Thirty-second Sunday in Ordinary Time
Cycle B, November 11, 2018
1 Kings 17: 10-16; Psalm 146: 7-10;
Hebrews 9: 24-28; Mark 12: 38-44
"The Widow's Mite"
By Rev. Liz Miller


Today, our gospel story is a contrast between the pride and greed of scribes with the humility and generosity of a widow.


The scribes were the interpreters of the law. The Pharisees were the upholders of the law. They liked to be seen. They walked around in long robes, they were always seated in a place of honor and for the sake of appearances they would recite long prayers. You would think that they would be following God’s law and be very spiritual men, but Jesus said, “They will receive the greater condemnation.” Jesus also said, to beware of the scribes because they focus on what they can get rather than what they can give. When people gain power, they sometimes lose compassion and take advantage of others.


Not all scribes were guilty of this; people who hold honored positions often served honorably. But places of honor tend to attract people who are not honorable. Just look at the recent elections and the politics of today and you will know what I mean. It seems our politicians only care about re-election and power. They spend time fighting the opposition party instead of solving the nation's problems. There are people in all walks of life who are willing to hurt someone else just to get ahead. Jesus says that they will receive the greater condemnation. What Jesus means is that he will hold the scribes and Pharisees to a higher standard because they know the scriptures and should know better. He will hold us all accountable.


Jesus taught us that “the Son of Man came not to be served but to serve.” How can we as Christians do any less?


Now, let’s look at the widow. Widows were especially vulnerable in a patriarchal society. The scribes acted as both lawyers and theologians. People trusted them. If the widow could not pay her mortgage, she would lose her house and all that she had.


In the time of Jesus, along the treasury wall there were thirteen large, metal, trumpet shaped receptacles to receive offerings.  These are in plain view, and their clinking and clanging advertise the size of the individual offerings. The larger clanks would be more impressive than the smaller ones.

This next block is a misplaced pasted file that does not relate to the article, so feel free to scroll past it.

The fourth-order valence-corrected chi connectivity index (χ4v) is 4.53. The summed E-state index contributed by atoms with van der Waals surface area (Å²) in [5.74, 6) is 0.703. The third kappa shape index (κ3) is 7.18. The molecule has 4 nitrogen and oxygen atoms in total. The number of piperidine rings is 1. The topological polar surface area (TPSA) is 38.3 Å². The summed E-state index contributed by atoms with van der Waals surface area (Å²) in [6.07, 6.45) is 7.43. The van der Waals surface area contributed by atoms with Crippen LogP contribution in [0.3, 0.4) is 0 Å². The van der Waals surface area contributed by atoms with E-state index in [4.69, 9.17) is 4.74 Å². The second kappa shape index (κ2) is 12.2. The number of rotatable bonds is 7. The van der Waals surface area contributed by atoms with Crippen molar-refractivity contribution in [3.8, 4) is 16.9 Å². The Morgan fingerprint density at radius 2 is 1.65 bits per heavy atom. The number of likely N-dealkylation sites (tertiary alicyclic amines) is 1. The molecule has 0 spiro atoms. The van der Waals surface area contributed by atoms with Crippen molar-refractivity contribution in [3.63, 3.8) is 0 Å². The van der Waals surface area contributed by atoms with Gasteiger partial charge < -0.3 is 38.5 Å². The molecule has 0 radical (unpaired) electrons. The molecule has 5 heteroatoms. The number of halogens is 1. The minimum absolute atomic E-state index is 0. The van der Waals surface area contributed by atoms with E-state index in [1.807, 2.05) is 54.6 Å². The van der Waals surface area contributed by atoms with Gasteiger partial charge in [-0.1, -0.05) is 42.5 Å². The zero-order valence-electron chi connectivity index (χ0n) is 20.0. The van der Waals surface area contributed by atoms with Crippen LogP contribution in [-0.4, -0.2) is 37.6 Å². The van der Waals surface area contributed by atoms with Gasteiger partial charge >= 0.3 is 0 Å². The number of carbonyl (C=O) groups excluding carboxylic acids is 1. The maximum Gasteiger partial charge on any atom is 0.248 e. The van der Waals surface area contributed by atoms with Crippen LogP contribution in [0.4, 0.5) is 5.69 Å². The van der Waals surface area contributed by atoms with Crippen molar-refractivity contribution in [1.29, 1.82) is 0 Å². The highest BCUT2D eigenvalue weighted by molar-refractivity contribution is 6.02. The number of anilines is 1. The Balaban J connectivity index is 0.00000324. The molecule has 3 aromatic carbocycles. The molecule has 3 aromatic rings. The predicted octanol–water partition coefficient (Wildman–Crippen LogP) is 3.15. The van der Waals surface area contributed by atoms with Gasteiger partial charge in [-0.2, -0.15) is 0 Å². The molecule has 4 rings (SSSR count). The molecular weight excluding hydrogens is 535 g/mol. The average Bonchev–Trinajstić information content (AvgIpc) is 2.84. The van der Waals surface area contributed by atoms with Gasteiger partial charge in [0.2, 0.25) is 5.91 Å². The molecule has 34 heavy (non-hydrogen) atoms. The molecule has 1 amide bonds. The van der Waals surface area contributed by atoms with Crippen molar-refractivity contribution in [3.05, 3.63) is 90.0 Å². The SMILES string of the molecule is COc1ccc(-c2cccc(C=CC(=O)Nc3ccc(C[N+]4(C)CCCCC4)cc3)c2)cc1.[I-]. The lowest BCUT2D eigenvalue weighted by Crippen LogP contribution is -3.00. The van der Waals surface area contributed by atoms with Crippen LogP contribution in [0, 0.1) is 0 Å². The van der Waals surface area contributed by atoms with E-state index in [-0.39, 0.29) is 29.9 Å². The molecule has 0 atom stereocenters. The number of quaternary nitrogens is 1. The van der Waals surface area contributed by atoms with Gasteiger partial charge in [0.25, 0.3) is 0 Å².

One day Jesus sat down just opposite the treasury and watched the crowd put money in the receptacles. People of honor came by and put in large amounts of money to be noticed by other people. You could hear the clings and the clanks all the way to the bottom. They did not miss their money because they had plenty. What they gave was just a small portion of what they had. Then along came a poor widow who put in two small copper coins, which were worth a penny. You could barely hear the small clang it made. This was not much money but large enough to matter to the woman. It would buy her a modest meal.  Her offering was may have seemed insignificant, but Jesus noticed the two small clinks and he understood the significance. The widow was not trying to impress anyone with her two coins. She was expressing her love and her gratitude toward God. No one usually noticed the widow, but that day Jesus saw her heart.


Jesus does not condemn the large gifts of wealthy people but said that this woman’s offering was even larger. He looks not at what she gives but on what she has left. Out of her poverty she gave everything she had, her whole living. Jesus praised this woman because of her faith in God. Jesus is showing his disciples the meaning of true greatness. God does not demand that we drop every last penny in the offering tray, but Christ expects us to put God first, not last, and to do our giving quietly.


The widow’s two small coins show that even the humblest and the poorest can make a worthy offering to God. Her example will continue to bless people until the end of time.
I think Jesus is trying to tell us to do things for the right reasons. We should not try to impress others. It is not what we look like that is important but how we use God’s love to help others.  God’s love makes us beautiful. God wants us to be real people.


God does not call us to impoverishment. He calls us to have a heart for God, to love God, to serve God and to let nothing stand between us and God; to have nothing that we love more than God. The widow did not have much but she had a heart for God. That is all we need……a heart for God.